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Birds Guide


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Scientific classification
Kingdom: Animalia
Phylum: Chordata
Class: Aves
Order: Caprimulgiformes
Family: Aegothelidae
Genus: Aegotheles
Vigors and Horsfield, 1827

Owlet-nightjars are small nocturnal birds related to the nightjars and frogmouths. Most are native to New Guinea, but some species extend to Australia, the Moluccas, and New Caledonia.

Owlet-nightjars are insectivores which hunt mostly in the air but sometimes on the ground; their soft plumage is a crypic mixture of browns and paler shades, they have fairly small, weak feet (but larger and stronger than those of a frogmouth or a nightjar), a tiny bill that opens extraordinarily wide, surrounded by prominent whiskers. The wings are short, with 10 primaries and about 11 secondaries; the tail long and rounded.


The comprehensive 2003 study by Dumbacher et al. analyzing mtDNA sequences Cytochrome b and ATPase subunit 8 suggests that 11 species of owlet-nightjar should be recognized, plus one that went extinct early in the second millennium AD.

The relationship between the owlet-nightjars and other groups within the Caprimulgiformes has long been controversial and obscure and remains so today: in the 19th century they were regarded as a subfamily of the frogmouths, and they are still generally considered to be related to the frogmouths and/or the nightjars but there have also been recent suggestions (Mayr, 2002) that they are not so closely related to either as previously thought, and that the owlet-nightjars share a common ancestor with the Apodiformes.

In form and habits, however, they are very similar to both caprimulgiform group - or, at first glance, to small owls with huge eyes. Interestingly, the ancestors of the swifts and hummingbirds, two groups of birds which are morphologically very specialized, seem to have looked very similar to a small owlet-nightjar, possessing strong legs and a wide gape, while the legs and feet are very reduced in today's swifts and hummingbirds, and the bill is narrow in the latter.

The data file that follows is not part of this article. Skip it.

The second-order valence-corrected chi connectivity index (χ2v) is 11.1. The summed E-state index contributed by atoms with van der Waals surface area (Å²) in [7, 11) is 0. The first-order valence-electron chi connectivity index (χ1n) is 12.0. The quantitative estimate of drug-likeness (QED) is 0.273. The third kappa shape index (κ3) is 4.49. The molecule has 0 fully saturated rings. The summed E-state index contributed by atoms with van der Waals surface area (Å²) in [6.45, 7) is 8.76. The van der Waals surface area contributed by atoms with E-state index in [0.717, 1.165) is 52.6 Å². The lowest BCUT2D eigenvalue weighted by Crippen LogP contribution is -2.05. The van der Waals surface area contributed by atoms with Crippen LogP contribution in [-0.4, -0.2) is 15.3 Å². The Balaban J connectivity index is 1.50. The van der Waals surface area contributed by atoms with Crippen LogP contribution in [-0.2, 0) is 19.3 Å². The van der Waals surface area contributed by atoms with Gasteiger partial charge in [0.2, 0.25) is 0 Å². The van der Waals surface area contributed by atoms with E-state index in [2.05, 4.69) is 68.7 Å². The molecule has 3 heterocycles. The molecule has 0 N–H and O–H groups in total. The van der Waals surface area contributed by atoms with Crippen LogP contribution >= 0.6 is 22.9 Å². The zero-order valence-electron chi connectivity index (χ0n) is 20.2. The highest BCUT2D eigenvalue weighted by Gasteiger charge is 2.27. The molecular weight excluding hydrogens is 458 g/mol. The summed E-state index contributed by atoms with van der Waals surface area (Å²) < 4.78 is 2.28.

They were thought to have originated in Australasia or Southeast Asia, but the recent discovery of owlet-nightjar fossils in France dating back to the Oligocene suggests otherwise.

  • Genus Quipollornis (fossil; Early/Middle Miocene of New South Wales)
  • Genus Aegotheles
    • New Zealand Owlet-nightjar, Aegotheles novaezealandiae (prehistoric; formerly Megaegotheles)
      New Caledonian Owlet-nightjar, Aegotheles savesi
      Feline Owlet-nightjar, Aegotheles insignis
      Starry or Spangled Owlet-nightjar, Aegotheles tatei
      Moluccan or Long-whiskered Owlet-nightjar, Aegotheles crinifrons
      Australian Owlet-nightjar, Aegotheles cristatus
      Barred Owlet-nightjar, Aegotheles bennettii
      Upland Barred Owlet-nightjar, Aegotheles affinis (formerly A. bennettii affinis
      Salvadori's Owlet-nightjar, Aegotheles salvadorii (formerly A. albertisi salvadorii)
      Wallace's Owlet-nightjar, Aegotheles wallacii
      Archbold's Owlet-nightjar, Aegotheles archboldi
      Mountain Owlet-nightjar, Aegotheles albertisi


  • Dumbacher, John P. ; Pratt, Thane K. & Fleischer, Robert C. (2003): Phylogeny of the owlet-nightjars (Aves: Aegothelidae) based on mitochondrial DNA sequence. Molecular Phylogenetics and Evolution 29(3): 540–549. DOI:10.1016/S1055-7903(03)00135-0 PDF fulltext
  • Mayr, Gerald (2002): Osteological evidence for paraphyly of the avian order Caprimulgiformes (nightjars and allies). Journal für Ornithologie 143: 82–97. PDF fulltext

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| Atrichornithidae
| Australasian treecreeper
| Australo-Papuan babbler

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